Fresh Orange Juice
She thinks of you as she watches the man outside
the Kingsland church whose clothes
are as white as a Turkish scarf.
This morning there is mist, thick
over the city and to the Bombays, probably to
Turkey and you and the blue umbrellas
on the terraces and the geraniums like
flying kisses and fresh orange
juice for you — only ever fresh
orange juice because you never did
like the taste of coffee.
There is Turkish coffee on this menu.
But her eyes pass it by
for something Italian and a
muffin, and when the waiter brings her drink
she stirs it and the teaspoon burns
Across the road in Kingsland the man all
dressed in white — except for red
flecks that stand out like geraniums on his
coverall — pulls an empty pig from a van full
of trotters, slings it over his shoulder and walks
with it into the meat shop.
Chloe Gordon was born in Auckland in 1984 and now lives in Wellington, where she is taking Damien Wilkins’ short fiction course at Victoria University. Her first experience in a creative writing class was at Epsom Girls’ Grammar, Auckland. She won the junior section of the Sunday Star-Times Short Story Competition in 2000 and 2001, the first person to claim first prize in two consecutive years. An accomplished actor, she has appeared in the New Zealand television series Shortland Street and Mercy Peak.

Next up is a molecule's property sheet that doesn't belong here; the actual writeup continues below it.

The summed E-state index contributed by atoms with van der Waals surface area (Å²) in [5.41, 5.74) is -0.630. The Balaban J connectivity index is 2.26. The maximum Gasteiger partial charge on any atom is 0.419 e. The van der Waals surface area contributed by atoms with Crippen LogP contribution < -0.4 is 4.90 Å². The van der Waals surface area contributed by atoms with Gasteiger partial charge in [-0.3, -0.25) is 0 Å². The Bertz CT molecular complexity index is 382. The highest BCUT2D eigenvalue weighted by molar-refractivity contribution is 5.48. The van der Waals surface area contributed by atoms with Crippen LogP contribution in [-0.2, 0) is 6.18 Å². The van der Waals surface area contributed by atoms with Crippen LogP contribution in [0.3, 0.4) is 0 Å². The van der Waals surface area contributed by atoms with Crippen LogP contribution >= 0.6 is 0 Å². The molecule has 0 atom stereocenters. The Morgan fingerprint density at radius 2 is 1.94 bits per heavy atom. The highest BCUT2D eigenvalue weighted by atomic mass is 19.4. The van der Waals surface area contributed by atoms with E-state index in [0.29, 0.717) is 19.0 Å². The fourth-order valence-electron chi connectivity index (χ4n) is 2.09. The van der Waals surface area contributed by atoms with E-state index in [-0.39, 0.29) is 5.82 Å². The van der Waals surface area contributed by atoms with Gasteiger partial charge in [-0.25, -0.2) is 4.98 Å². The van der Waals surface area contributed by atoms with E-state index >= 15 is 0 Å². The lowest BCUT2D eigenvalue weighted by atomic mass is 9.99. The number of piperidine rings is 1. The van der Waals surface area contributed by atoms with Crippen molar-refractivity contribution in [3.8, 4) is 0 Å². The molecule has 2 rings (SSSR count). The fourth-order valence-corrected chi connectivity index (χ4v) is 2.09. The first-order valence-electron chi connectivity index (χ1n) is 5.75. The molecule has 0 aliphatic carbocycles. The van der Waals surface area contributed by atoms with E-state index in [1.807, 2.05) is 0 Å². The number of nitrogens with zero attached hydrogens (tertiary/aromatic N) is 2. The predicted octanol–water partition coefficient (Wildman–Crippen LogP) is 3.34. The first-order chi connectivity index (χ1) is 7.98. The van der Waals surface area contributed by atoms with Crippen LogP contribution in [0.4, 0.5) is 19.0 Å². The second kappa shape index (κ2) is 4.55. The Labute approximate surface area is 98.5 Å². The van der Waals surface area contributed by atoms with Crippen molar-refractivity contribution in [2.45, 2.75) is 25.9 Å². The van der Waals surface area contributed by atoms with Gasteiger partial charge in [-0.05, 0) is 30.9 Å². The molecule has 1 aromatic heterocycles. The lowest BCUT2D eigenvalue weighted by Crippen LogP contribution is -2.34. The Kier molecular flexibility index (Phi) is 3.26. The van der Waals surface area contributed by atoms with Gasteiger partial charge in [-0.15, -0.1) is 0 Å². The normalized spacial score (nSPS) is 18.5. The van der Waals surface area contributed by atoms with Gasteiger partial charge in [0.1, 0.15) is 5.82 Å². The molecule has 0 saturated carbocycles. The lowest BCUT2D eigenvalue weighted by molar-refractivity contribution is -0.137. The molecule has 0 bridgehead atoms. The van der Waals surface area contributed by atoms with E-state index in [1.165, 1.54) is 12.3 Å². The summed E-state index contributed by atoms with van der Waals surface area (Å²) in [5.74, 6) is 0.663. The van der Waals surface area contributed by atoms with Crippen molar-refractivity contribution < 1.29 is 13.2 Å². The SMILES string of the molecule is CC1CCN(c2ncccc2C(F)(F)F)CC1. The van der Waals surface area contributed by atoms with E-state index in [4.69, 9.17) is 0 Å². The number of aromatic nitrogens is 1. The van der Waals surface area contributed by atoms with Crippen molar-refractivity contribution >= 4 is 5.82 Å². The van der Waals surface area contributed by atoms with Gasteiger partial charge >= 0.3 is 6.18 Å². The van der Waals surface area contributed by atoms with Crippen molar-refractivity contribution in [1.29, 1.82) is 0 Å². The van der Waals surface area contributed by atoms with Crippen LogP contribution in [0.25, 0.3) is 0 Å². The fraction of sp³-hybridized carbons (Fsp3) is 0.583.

Gordon recommends as a “good poetry quote (albeit not a New Zealand one) e.e. cummings’ remark: ‘If you like my poems, let them walk in the evening, a little behind you.’” Of “Fresh Orange Juice” she writes: “I don’t know that there’s much I can say apart from that I wrote it when I was fifteen and still living in Auckland. (I read it at a school assembly once!) Kingsland is another emerging cafe strip. The Bombay hills are just south of Auckland.”